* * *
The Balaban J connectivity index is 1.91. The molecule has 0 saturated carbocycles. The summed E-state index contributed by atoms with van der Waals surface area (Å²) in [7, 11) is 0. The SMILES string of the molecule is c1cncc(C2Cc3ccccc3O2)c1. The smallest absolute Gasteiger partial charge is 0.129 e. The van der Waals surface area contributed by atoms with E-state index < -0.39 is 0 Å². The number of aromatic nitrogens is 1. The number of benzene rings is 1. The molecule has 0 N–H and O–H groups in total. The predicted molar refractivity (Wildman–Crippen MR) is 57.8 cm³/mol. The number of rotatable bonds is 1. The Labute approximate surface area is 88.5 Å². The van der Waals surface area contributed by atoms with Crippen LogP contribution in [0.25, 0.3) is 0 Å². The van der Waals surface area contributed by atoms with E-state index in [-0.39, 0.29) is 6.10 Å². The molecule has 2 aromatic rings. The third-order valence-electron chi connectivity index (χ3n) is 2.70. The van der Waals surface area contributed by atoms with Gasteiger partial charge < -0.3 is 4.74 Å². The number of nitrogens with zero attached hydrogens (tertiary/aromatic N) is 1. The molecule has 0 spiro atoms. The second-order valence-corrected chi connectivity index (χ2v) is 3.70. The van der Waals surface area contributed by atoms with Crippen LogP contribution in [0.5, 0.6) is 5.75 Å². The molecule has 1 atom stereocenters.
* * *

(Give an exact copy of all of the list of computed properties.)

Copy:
The Balaban J connectivity index is 1.91. The molecule has 0 saturated carbocycles. The summed E-state index contributed by atoms with van der Waals surface area (Å²) in [7, 11) is 0. The SMILES string of the molecule is c1cncc(C2Cc3ccccc3O2)c1. The smallest absolute Gasteiger partial charge is 0.129 e. The van der Waals surface area contributed by atoms with E-state index < -0.39 is 0 Å². The number of aromatic nitrogens is 1. The number of benzene rings is 1. The molecule has 0 N–H and O–H groups in total. The predicted molar refractivity (Wildman–Crippen MR) is 57.8 cm³/mol. The number of rotatable bonds is 1. The Labute approximate surface area is 88.5 Å². The van der Waals surface area contributed by atoms with Crippen LogP contribution in [0.25, 0.3) is 0 Å². The van der Waals surface area contributed by atoms with E-state index in [-0.39, 0.29) is 6.10 Å². The molecule has 2 aromatic rings. The third-order valence-electron chi connectivity index (χ3n) is 2.70. The van der Waals surface area contributed by atoms with Gasteiger partial charge < -0.3 is 4.74 Å². The number of nitrogens with zero attached hydrogens (tertiary/aromatic N) is 1. The molecule has 0 spiro atoms. The second-order valence-corrected chi connectivity index (χ2v) is 3.70. The van der Waals surface area contributed by atoms with Crippen LogP contribution in [0.5, 0.6) is 5.75 Å². The molecule has 1 atom stereocenters.